Day four of waking up and going to sleep in the same bed, for the first time in over six weeks: home sweet home. I am slowly weaning myself off the last of the Thanksgiving leftovers. One lone slice of turkey waits in my fridge, with its bed of quinoa and a handful of spicy salad greens; one peanut-butter cookie is left, wrapped in tinfoil. Then it's back to the off-the-road diet.
A trio of poets came over last night, including one we needed to toast for his recent NEA fellowship, and a few loved ones. Given the perpetual email/phone-tag associated with getting together in DC, it was nothing short of a miracle to have a half-dozen people gather around a table with no fuss. I used to live in a dramatic two-story apartment in Dupont Circle, and one of the hard things about leaving was feeling like I was giving up the ability to host. But with enough candles lit, a few extra folding chairs, and a pot of apple cider on the stove warming with cinnamon and spiced rum, this place has the potential for its own (little) parties. It's sappy, but it's true: what matters is the intimacy and good nature of the people at hand. And hey, my headboard makes an excellent coat rack.
Being in one place has given me back the luxury of reading, and so I wolfed down the July/August, October, and December issues of POETRY. Though the July/August issue includes some good poems (I was pleasantly riled up by this one by Arthur Vogelsang), anytime your "Letters to the Editor" are from Stephen Burt, Terrance Hayes, and Daisy Fried, the prose is where it's at. There's a potent "The View From Here" portfolio in which people from fields outside literary academia reflect on the power of poetry within their lives. The standouts are by cartoonist Lynda Barry ("Poetry Is a Dumb-Ass Spider") and Burundi Parliamentarian Etienne Ndayishimiye ("Dust and Stones," translated by David Shook); plus, there is probably someone in your life who loves sports, is trying to love poetry for your sake, and would welcome seeing the contribution from basketball coach John Wooden ("The Great Scorer"). Michael Dirda's long review of Michael Donaghy's Collected Poems and The Shape of the Dance: Essays, Interviews and Digressions was a truly thoughtful look at Donaghy's legacy, and illuminated his appeal in a way I had never fully understood before. I hope Dirda, whose work usually turns up in places like The Washington Post and The American Scholar, visits these pages again.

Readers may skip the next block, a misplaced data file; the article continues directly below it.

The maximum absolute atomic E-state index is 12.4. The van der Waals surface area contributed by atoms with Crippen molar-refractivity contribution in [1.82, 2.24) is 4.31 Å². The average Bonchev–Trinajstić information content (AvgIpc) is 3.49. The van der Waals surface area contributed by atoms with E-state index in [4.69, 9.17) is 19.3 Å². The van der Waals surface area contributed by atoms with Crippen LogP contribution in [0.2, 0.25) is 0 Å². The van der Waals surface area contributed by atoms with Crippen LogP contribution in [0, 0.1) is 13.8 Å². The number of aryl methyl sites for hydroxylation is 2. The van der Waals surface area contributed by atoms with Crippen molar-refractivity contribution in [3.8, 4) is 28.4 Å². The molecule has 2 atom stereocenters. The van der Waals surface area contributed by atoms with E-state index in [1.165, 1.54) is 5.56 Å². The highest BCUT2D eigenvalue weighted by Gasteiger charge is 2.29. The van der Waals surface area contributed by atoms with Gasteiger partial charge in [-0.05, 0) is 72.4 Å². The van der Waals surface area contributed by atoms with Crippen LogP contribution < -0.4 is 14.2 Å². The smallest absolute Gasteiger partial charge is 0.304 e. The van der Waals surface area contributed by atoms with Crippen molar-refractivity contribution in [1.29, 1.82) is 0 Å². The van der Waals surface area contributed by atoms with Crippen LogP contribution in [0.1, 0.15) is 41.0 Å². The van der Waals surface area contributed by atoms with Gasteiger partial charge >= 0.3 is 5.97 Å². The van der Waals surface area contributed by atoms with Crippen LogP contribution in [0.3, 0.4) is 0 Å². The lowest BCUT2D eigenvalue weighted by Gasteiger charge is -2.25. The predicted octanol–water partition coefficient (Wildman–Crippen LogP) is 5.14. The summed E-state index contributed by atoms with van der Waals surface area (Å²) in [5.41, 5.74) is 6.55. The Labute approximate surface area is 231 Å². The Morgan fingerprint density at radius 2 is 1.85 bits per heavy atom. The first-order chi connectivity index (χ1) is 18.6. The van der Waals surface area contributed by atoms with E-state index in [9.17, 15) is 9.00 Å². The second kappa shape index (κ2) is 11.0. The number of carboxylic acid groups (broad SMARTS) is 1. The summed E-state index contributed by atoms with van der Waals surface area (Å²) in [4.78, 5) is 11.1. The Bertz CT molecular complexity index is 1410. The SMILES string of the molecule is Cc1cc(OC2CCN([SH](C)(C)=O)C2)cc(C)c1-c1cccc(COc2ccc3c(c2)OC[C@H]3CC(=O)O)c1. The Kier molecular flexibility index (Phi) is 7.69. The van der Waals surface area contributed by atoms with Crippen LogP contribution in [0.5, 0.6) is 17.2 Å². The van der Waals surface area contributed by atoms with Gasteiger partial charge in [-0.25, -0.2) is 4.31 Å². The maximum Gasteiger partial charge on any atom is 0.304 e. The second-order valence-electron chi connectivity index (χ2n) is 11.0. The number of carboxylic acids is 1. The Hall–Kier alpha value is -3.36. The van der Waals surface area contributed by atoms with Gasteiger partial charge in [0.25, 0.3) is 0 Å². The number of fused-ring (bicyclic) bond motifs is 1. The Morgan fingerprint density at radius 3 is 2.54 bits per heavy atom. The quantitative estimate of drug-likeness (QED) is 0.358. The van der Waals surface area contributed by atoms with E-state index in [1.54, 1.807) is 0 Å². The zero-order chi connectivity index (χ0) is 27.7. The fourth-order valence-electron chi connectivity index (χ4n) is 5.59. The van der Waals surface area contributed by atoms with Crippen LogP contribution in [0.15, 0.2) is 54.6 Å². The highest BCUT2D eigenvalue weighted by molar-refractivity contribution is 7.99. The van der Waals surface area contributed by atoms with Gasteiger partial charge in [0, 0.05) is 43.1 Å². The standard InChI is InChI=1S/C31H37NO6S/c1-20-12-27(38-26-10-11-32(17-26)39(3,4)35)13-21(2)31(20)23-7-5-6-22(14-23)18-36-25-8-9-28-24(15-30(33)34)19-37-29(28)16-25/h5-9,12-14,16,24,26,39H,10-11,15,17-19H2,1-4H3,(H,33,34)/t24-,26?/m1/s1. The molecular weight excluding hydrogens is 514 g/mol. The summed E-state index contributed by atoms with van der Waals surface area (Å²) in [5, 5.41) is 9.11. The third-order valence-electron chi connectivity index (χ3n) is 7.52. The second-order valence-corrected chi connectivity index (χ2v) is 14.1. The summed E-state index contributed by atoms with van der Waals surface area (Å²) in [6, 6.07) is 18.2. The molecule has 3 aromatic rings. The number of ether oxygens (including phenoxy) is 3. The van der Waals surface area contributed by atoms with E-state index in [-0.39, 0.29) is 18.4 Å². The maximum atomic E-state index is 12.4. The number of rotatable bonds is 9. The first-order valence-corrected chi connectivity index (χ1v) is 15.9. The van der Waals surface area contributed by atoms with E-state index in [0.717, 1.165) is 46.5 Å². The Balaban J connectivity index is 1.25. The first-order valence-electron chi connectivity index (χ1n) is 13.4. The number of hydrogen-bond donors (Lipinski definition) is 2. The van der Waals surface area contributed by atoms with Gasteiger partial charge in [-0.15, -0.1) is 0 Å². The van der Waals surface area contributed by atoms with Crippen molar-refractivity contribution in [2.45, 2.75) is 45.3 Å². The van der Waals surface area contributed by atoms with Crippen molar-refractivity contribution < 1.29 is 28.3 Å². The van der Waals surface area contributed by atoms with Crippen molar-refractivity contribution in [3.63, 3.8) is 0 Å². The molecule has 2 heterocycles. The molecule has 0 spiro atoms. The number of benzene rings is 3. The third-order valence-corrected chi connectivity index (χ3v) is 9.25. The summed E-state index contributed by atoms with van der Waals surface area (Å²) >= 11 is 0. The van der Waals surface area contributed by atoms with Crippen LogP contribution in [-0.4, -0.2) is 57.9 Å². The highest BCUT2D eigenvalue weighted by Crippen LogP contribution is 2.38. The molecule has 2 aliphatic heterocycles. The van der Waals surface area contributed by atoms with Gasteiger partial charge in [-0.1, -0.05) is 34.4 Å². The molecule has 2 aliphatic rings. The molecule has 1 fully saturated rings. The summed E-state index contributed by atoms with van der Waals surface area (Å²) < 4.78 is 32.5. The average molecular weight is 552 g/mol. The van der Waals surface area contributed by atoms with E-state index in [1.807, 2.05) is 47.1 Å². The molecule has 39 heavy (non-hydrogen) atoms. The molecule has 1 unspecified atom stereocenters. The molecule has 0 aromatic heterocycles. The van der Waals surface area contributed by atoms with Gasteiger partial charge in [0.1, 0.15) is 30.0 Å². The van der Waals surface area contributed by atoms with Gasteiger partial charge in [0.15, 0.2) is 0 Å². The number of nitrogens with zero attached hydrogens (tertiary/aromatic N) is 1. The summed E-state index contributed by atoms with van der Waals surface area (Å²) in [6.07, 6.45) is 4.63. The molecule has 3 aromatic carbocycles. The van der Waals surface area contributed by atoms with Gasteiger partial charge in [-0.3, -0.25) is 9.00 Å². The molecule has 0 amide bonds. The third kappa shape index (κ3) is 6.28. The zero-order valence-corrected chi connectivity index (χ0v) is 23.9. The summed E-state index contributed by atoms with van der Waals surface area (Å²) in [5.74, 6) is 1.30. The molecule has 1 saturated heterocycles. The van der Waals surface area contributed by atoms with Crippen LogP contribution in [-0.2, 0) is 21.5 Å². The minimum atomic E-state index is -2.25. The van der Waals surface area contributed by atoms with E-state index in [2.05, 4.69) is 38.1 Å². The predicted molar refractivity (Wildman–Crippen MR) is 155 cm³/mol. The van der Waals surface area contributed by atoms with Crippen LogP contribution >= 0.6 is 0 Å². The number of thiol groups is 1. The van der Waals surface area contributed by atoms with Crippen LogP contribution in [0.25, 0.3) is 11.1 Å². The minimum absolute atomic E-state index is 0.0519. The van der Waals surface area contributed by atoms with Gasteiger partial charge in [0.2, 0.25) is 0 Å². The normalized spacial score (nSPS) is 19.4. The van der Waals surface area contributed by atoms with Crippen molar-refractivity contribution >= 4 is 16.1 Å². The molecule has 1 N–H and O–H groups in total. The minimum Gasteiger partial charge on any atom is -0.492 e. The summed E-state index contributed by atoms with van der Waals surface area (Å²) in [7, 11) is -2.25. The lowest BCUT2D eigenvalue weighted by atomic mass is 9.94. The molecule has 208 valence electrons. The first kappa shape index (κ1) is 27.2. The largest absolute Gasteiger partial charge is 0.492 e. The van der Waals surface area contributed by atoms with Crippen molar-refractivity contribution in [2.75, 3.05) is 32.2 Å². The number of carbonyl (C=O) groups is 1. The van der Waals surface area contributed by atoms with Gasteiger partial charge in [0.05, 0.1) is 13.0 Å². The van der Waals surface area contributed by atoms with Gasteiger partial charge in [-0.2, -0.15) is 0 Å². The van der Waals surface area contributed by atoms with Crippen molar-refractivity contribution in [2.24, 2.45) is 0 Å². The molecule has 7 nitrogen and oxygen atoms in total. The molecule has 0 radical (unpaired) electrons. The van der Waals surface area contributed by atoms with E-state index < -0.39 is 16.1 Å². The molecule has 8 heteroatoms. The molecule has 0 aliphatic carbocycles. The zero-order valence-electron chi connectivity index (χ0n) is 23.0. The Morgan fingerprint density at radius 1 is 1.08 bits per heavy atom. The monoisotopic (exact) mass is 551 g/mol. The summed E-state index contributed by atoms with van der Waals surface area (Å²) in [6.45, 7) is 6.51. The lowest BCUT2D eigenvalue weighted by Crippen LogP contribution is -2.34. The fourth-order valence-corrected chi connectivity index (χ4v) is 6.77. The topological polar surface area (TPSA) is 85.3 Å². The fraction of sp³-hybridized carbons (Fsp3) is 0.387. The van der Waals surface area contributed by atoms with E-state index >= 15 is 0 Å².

Also in the July/August issue, Robert Pinsky's "Death and the Powers: A Robot Pageant" was...well, it wasn't my favorite. This futuristic robot-themed libretto was written in conjunction with composer Tod Machover, who is at MIT's Media Lab; I gave up when Simon proclaimed "Yes come to the light from the meat!" It was as if Ray Bradbury had dropped acid. I did appreciate the revelation, in the follow-up Q&A, that Robert Pinsky wrote for Broderbund Software in the mid-'80s. I suspect his work was limited to Mindwheel, but I'd love to think the former Poet Laureate gave us those ACME-Detective-Acency dialogues in Where in the World is Carmen Sandiego? Or that he's the mastermind behind Myst. (Admittedly, storylines were less extensive for Lode Runner and Mavis Bacon Teaches Typing.)
Anyway, Pinsky says he's drafting an adaptation/translation project in blank verse for the Shakespeare Theatre Company, here in DC. I'd be interested to see that, when the time comes. I do admire his work, but this piece--a strange mix of satire and melodrama, in which the literal trade of flesh for machinery symbolizes our larger surrender of humanity, with Greek-chorus cameos by the United Way and the Untied Nations--just wasn't doing it for me.
The editors consistently do a great job with their Q&As; the questions are usually insightful, and do not pander. The brand-new December issue is entirely devoted to them, an annual feature, and I really got into the dialogues with Michael Robbins, Jane Hirshfield, and Sine Queryas. That has nothing to so with which poems I liked best--I think my favorite was Charles Baxter's "Please Marry Me," which is exciting since Baxter's usually a fiction writer. And in the case of Robbins, it's not as if we're simpatico in worldview: his tone and politics can veer toward the grating. ("Whole Foods, that union-busting paragon of "new age" liberalism, is a metonym for an entire parascientific culture that makes light of transcendent experience." Oh. Good to know!) But so often poem-specific Q&As feel like nothing more than a defense or decoding of the text at hand, and all three authors escape that. Queryas makes some lovely points about the nature of elegy and asking questions in poems.
All right all right all right, back to work. Getting dressed would be a good first step.